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Are Rising Ocean Temperatures Causing More Sea Turtles To Be Born Female?

Here at Wildlife Conservation Association (WCA) there is a heavy focus on sea turtle conservation through community action, education, and ecotourism. The Olive Ridley turtles come to shore in droves during a mass-nesting event called an arribada. The National Oceanic and Atmospheric Administration (NOAA) estimates that 600,000 nesting olive ridleys come to shore between the two major arribada beaches - Nancite and Ostional (where WCA is located). As global climate changes occur, the impacts are felt around the world and by many species, including sea turtles.

Scientists are now researching how warming temperatures are affecting turtle populations in ways that were previously unfounded. Temperature Dependent Sex Determination (TSD) means that gender in sea turtles, similar to alligators and crocodiles, is not determined by fertilization but rather by sand and nest temperatures. When the pivotal threshold is reached, which is set at 29 degrees Centigrade, otherwise known as the threshold temperature, a hatch of 100 babies would yield a perfect ratio of 50 males 50 females.

Effects of climate change reverberate around the world, impacting many different species and ecosystems. As sea levels rise, beaches get physically smaller, leaving less space for nesting sea turtles. The impacts of warming sands on gender ratios of sea turtle populations are noted in Florida and Australia. According to a recent study on sea turtles that nest on the Pacific Coast in Costa Rica average incubation temperatures fall around 32.3 degrees Centigrade. As sand and nest temperatures climb globally, researchers are finding that more females are being born in males. There are many scientific communities worried about populations of turtles being completely feminized, which then could ultimately die out due to lack of male turtles. Scientists estimate that up to 93% of green turtle hatchlings could be female by 2100, as climate change causes ‘feminization’ of species. This warming of temperatures and shift towards feminization also creates a threat to genetic diversity of different populations of the species.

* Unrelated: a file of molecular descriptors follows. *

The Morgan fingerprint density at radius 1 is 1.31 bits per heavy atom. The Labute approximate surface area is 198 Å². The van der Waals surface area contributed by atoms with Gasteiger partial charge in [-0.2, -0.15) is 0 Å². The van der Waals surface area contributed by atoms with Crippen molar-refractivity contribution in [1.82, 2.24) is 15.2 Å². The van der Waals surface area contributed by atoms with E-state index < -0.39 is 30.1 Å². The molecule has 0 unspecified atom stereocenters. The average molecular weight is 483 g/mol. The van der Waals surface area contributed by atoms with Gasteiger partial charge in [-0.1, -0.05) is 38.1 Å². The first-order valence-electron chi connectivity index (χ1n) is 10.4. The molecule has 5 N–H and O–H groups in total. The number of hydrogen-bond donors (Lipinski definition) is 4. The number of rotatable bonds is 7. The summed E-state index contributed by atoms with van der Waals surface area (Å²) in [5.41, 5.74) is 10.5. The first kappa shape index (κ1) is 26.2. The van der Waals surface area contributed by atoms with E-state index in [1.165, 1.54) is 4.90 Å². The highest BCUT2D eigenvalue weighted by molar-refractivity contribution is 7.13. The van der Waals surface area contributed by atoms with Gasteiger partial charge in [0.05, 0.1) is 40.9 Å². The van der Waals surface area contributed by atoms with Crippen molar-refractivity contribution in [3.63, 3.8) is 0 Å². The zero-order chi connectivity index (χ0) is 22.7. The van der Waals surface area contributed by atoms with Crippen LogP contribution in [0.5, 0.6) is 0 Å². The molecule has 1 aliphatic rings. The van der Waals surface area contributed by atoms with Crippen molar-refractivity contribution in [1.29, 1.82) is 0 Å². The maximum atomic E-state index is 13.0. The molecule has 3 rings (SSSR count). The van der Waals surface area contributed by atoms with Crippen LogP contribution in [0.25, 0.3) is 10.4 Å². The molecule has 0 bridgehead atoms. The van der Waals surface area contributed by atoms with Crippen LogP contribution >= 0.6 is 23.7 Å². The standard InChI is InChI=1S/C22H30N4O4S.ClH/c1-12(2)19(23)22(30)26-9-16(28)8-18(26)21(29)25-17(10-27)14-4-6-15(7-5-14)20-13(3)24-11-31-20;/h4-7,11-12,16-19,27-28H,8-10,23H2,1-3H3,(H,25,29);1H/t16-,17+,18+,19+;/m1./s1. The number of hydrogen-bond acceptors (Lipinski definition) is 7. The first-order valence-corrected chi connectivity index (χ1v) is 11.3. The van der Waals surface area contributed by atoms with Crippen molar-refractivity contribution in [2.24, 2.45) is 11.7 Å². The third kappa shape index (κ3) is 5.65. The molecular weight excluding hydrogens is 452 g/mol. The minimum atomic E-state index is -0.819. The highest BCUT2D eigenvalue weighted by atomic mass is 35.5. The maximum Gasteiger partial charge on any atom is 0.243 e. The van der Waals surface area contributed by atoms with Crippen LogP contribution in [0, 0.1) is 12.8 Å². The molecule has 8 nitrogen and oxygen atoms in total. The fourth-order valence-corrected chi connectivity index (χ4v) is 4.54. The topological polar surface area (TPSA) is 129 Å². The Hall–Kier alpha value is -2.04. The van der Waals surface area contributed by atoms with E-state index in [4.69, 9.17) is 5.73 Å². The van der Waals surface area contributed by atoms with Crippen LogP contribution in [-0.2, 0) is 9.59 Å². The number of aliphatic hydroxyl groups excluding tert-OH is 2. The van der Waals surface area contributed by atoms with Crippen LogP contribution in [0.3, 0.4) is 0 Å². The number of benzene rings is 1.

In the sea turtle world, there’s an easy way to remember how temperature impacts gender: “Cool Dudes. Hot Chicks”

Researchers at the Florida Atlantic University have found that temperatures below 27 degrees Centigrade produce all-male hatchlings, while temperatures above 31 degrees Centigrade produce all female hatchlings.

What Can You Do To Help?

As the name implies, global climate change is a global problem. To mitigate the effect of climate change, there needs to be a global collective effort to reduce our waste - if we all contribute to the solution, there is a greater chance for effective change. If everyone takes small steps in their daily lives, the impact can be great. Several potential changes we can make include:

  • Purchase Energy-Star qualified appliances

  • Replace incandescent light bulbs with energy-efficient fluorescents